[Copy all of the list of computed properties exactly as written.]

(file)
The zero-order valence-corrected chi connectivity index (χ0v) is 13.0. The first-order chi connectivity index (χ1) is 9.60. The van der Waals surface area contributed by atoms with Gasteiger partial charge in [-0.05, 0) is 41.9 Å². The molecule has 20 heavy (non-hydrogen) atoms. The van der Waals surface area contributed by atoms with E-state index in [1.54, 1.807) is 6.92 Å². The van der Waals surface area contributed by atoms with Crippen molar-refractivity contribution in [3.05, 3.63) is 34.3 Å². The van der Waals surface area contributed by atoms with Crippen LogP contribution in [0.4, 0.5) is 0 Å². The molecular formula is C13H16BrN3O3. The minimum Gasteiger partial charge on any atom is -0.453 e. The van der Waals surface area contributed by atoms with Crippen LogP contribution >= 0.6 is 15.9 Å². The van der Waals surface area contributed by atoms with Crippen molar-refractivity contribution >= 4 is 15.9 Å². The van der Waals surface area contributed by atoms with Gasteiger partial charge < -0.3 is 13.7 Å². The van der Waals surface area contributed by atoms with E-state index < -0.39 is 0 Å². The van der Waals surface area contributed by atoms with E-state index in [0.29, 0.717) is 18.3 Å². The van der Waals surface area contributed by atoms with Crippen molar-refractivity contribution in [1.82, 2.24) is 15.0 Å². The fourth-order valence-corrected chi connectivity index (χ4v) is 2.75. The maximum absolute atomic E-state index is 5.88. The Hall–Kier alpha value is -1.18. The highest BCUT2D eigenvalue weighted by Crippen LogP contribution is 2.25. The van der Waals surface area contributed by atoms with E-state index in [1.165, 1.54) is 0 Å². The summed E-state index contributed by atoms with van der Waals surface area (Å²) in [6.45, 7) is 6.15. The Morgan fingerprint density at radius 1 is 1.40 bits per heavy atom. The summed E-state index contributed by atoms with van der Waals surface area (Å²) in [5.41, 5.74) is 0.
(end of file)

The zero-order valence-corrected chi connectivity index (χ0v) is 13.0. The first-order chi connectivity index (χ1) is 9.60. The van der Waals surface area contributed by atoms with Gasteiger partial charge in [-0.05, 0) is 41.9 Å². The molecule has 20 heavy (non-hydrogen) atoms. The van der Waals surface area contributed by atoms with E-state index in [1.54, 1.807) is 6.92 Å². The van der Waals surface area contributed by atoms with Crippen molar-refractivity contribution in [3.05, 3.63) is 34.3 Å². The van der Waals surface area contributed by atoms with Crippen LogP contribution in [0.4, 0.5) is 0 Å². The molecular formula is C13H16BrN3O3. The minimum Gasteiger partial charge on any atom is -0.453 e. The van der Waals surface area contributed by atoms with Crippen LogP contribution >= 0.6 is 15.9 Å². The van der Waals surface area contributed by atoms with Crippen molar-refractivity contribution >= 4 is 15.9 Å². The van der Waals surface area contributed by atoms with Gasteiger partial charge < -0.3 is 13.7 Å². The van der Waals surface area contributed by atoms with E-state index < -0.39 is 0 Å². The van der Waals surface area contributed by atoms with E-state index in [0.29, 0.717) is 18.3 Å². The van der Waals surface area contributed by atoms with Crippen molar-refractivity contribution in [1.82, 2.24) is 15.0 Å². The fourth-order valence-corrected chi connectivity index (χ4v) is 2.75. The maximum absolute atomic E-state index is 5.88. The Hall–Kier alpha value is -1.18. The highest BCUT2D eigenvalue weighted by Crippen LogP contribution is 2.25. The van der Waals surface area contributed by atoms with E-state index in [1.165, 1.54) is 0 Å². The summed E-state index contributed by atoms with van der Waals surface area (Å²) in [6.45, 7) is 6.15. The Morgan fingerprint density at radius 1 is 1.40 bits per heavy atom. The summed E-state index contributed by atoms with van der Waals surface area (Å²) in [5.41, 5.74) is 0.